Implement newline filter on config file read in #1645 (@jamescowens)
Implement beacon status icon/button #1646 (@jamescowens)
Add gridcointestnet.png #1649 (@caraka)
Add precision to support magnitudes less than 1 #1651 (@cyrossignol)
Replace research accrual calculations with superblock snapshots #1657 (@cyrossignol)
Publish example gridcoinresearch.conf as a md document to the doc directory #1662 (@jamescowens)
Add options checkbox to disable transaction notifications #1666 (@jamescowens)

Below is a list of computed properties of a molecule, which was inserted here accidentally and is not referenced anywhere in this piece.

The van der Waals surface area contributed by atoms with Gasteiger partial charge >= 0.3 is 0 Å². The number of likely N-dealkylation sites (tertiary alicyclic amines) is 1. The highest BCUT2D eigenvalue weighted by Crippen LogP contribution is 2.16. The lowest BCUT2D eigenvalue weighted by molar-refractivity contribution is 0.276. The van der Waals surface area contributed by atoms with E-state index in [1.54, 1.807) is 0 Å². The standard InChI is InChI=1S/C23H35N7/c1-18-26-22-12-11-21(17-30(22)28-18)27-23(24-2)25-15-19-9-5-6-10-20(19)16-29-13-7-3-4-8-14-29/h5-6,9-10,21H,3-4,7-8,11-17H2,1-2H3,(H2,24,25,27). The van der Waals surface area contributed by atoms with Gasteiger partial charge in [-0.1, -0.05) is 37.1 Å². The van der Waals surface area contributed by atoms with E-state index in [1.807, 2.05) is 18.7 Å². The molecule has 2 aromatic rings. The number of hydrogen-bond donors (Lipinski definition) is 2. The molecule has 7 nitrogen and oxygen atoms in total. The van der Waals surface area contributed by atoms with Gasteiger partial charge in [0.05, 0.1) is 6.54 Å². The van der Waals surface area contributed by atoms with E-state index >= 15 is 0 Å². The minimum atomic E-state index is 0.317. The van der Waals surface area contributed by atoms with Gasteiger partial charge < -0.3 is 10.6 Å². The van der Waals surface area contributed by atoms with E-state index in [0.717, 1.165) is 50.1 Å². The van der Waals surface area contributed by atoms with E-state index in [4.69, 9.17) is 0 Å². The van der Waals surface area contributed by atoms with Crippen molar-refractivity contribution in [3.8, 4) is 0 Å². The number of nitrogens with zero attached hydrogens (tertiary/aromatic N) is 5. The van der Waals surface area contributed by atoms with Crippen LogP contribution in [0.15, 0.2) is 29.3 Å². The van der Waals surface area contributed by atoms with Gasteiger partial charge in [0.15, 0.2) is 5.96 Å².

Add support for self-service beacon deletion #1695 (@cyrossignol)
Add support for type-specific contract fee amounts #1698 (@cyrossignol)
Add verifiedbeaconreport and pendingbeaconreport #1696 (@jamescowens)
Add preliminary testing option for block v11 height on testnet #1706 (@cyrossignol)
Add verified beacons manifest part to superblock validator #1711 (@cyrossignol)
Implement beacon, vote, and superblock display categories/icons in UI transaction model #1717 (@jamescowens)